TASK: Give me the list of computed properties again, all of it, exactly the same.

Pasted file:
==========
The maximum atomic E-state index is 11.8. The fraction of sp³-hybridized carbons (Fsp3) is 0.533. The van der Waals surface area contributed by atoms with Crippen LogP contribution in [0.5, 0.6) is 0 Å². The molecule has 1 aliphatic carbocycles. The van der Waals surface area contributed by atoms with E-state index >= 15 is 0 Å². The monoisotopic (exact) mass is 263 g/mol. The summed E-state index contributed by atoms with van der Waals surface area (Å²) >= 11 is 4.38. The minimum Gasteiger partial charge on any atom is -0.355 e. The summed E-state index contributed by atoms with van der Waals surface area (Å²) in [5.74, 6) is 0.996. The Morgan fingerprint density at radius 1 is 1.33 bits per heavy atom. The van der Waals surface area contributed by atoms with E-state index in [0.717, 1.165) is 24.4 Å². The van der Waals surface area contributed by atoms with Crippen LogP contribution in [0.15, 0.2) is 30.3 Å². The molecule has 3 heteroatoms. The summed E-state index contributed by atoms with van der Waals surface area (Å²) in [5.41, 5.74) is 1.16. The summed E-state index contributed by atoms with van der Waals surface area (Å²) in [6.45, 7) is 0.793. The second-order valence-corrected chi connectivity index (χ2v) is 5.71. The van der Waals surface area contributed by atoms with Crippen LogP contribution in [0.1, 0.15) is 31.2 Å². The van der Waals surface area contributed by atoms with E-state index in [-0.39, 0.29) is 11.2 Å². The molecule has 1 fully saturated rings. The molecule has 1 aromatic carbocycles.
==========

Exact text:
The maximum atomic E-state index is 11.8. The fraction of sp³-hybridized carbons (Fsp3) is 0.533. The van der Waals surface area contributed by atoms with Crippen LogP contribution in [0.5, 0.6) is 0 Å². The molecule has 1 aliphatic carbocycles. The van der Waals surface area contributed by atoms with E-state index >= 15 is 0 Å². The monoisotopic (exact) mass is 263 g/mol. The summed E-state index contributed by atoms with van der Waals surface area (Å²) >= 11 is 4.38. The minimum Gasteiger partial charge on any atom is -0.355 e. The summed E-state index contributed by atoms with van der Waals surface area (Å²) in [5.74, 6) is 0.996. The Morgan fingerprint density at radius 1 is 1.33 bits per heavy atom. The van der Waals surface area contributed by atoms with E-state index in [0.717, 1.165) is 24.4 Å². The van der Waals surface area contributed by atoms with Crippen LogP contribution in [0.15, 0.2) is 30.3 Å². The molecule has 3 heteroatoms. The summed E-state index contributed by atoms with van der Waals surface area (Å²) in [5.41, 5.74) is 1.16. The summed E-state index contributed by atoms with van der Waals surface area (Å²) in [6.45, 7) is 0.793. The second-order valence-corrected chi connectivity index (χ2v) is 5.71. The van der Waals surface area contributed by atoms with Crippen LogP contribution in [0.1, 0.15) is 31.2 Å². The van der Waals surface area contributed by atoms with E-state index in [-0.39, 0.29) is 11.2 Å². The molecule has 1 fully saturated rings. The molecule has 1 aromatic carbocycles.